How infrastructure spending can boost the 2022 global crane market

By Chris Sleight25 February 2022

Global mobile crane sales did not have the most convincing rebound in 2021 but could start to do better as infrastructure spending picks up. Chris Sleight reports

In global terms, the market for mobile cranes has never been higher. In the region of 65,000 all terrain, lattice boom crawler, rough terrain and truck cranes were sold in 2021, a modest increase on 2020, but about a three-fold increase on 2016, the low point in the market worldwide.

As ever, the distorting effect of China has to be considered. Mobile crane sales in China last year were of the order of 56,000 machines – a record volume, mostly fairly small truck cranes, but including around 2,000 lattice boom crawlers. The market in China is believed to have passed its peak and is expected to fall away over the next two to four years to more sustainable, but still impressive, levels of around 30,000 units a year.

Sales of mobile cranes in the world excluding China

In the world excluding China, the market for mobile cranes generally varies between 8,000 and 10,5000 machines a year, although in 2020 it was of course abnormally low at 7,500 machines sold.

The Covid pandemic of 2020 had a significant impact on global crane sales. In China, huge stimulus spending meant the market went to a new, unprecedented high. In the world excluding China, however, total crane sales fell by 24 per cent. This was a much steeper decline than was seen in the broader markets for earthmoving equipment, which was down 12 per cent in the world excluding China in 2020.

Although there was a rebound in 2021, the recovery of crane sales did not look as robust as that of the wider construction equipment markets, which surpassed the previous sales record set in 2018 despite struggling with component supply, shipping and logistics issues.

While there was an improvement in the mobile crane segment, it did not look as robust or as convincing. The main gauge of this as 2021 progressed were financial results from the few crane manufacturers which are stock market listed. These pointed to only about a 5-10 % increase in revenues compared to 2020, and an industry which was struggling to make much of a margin.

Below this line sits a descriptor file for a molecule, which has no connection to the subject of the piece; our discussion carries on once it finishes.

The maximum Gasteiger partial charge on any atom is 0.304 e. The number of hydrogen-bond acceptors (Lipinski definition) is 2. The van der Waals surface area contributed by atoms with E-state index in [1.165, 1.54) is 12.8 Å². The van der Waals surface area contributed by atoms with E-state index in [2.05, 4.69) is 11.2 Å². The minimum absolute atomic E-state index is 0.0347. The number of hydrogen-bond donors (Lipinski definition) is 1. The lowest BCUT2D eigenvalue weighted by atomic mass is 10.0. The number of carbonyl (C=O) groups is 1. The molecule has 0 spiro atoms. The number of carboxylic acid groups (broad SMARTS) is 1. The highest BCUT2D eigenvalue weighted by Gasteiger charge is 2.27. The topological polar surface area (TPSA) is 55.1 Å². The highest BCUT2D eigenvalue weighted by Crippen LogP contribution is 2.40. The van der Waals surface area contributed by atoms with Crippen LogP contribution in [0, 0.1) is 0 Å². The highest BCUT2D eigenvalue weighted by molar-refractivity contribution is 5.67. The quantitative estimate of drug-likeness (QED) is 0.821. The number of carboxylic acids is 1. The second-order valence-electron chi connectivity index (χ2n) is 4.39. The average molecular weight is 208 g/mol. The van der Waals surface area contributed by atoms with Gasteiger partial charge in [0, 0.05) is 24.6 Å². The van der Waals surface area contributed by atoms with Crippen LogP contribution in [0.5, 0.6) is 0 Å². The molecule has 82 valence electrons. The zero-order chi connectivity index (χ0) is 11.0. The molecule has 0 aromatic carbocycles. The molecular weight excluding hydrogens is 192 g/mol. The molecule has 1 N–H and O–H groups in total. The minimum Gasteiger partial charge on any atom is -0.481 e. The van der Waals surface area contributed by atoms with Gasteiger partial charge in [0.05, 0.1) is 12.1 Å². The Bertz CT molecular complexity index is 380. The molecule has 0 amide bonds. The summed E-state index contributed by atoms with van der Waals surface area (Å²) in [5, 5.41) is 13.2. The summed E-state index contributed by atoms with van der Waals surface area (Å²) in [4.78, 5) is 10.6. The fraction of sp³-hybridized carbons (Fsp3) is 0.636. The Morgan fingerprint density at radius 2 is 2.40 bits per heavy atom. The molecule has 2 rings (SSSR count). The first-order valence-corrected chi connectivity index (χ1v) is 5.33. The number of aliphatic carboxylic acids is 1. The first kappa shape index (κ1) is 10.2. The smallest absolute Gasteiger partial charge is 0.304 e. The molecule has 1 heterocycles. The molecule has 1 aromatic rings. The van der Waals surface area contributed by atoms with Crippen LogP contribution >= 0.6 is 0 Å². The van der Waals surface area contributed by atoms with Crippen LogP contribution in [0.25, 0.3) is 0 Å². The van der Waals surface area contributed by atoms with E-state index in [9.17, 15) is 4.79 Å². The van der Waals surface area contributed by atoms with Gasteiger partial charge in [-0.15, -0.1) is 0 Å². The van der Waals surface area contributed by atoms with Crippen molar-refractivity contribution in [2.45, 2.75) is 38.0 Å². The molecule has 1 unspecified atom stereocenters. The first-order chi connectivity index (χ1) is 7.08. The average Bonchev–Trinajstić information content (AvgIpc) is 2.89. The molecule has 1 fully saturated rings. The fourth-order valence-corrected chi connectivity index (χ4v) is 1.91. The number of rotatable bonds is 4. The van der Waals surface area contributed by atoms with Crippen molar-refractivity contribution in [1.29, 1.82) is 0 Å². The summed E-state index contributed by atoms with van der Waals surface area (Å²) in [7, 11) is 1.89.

The fortunes of the different crane types depend to a certain extent on the dynamics in the markets where they are most popular. For example, although all terrain cranes are fairly universally popular, when China is excluded around half the global demand for these machines is in Europe. Similarly, around half of the world’s rough terrain crane demand is in Japan, although North America is also a significant market. Crawler and truck-mounted crane demand outside China tends to rest particularly on the dynamics in developing Asian markets, particularly southeast Asia.

Although crane sales looked slow to recover in 2021, this is not necessarily an indicator of a deep-seated problem. The boom in construction equipment sales in the second half of 2020 and throughout 2021 was largely compact machines (under 10 tonnes operating weight), which were linked to strong residential construction markets. By their nature these are relatively high volume, low value, machines – they flatter the unit sales figures.

Sales of larger construction machines, including mobile cranes, can be expected to take longer to recover. In times of uncertainty and economic stress, it is the larger purchases which are the first to be cancelled. Demand, however, should recover and could become very strong as post-pandemic stimulus spending and infrastructure projects come on stream.

About the author

Chris Sleight is managing director at Off-Highway Research, a market research and forecasting company specialising in international construction equipment markets. Among its latest studies is Global Mobile Crane Fleets, a report produced in conjunction with ICST, analysing the composition, growth and development of the world’s 100 largest crane-owning companies.

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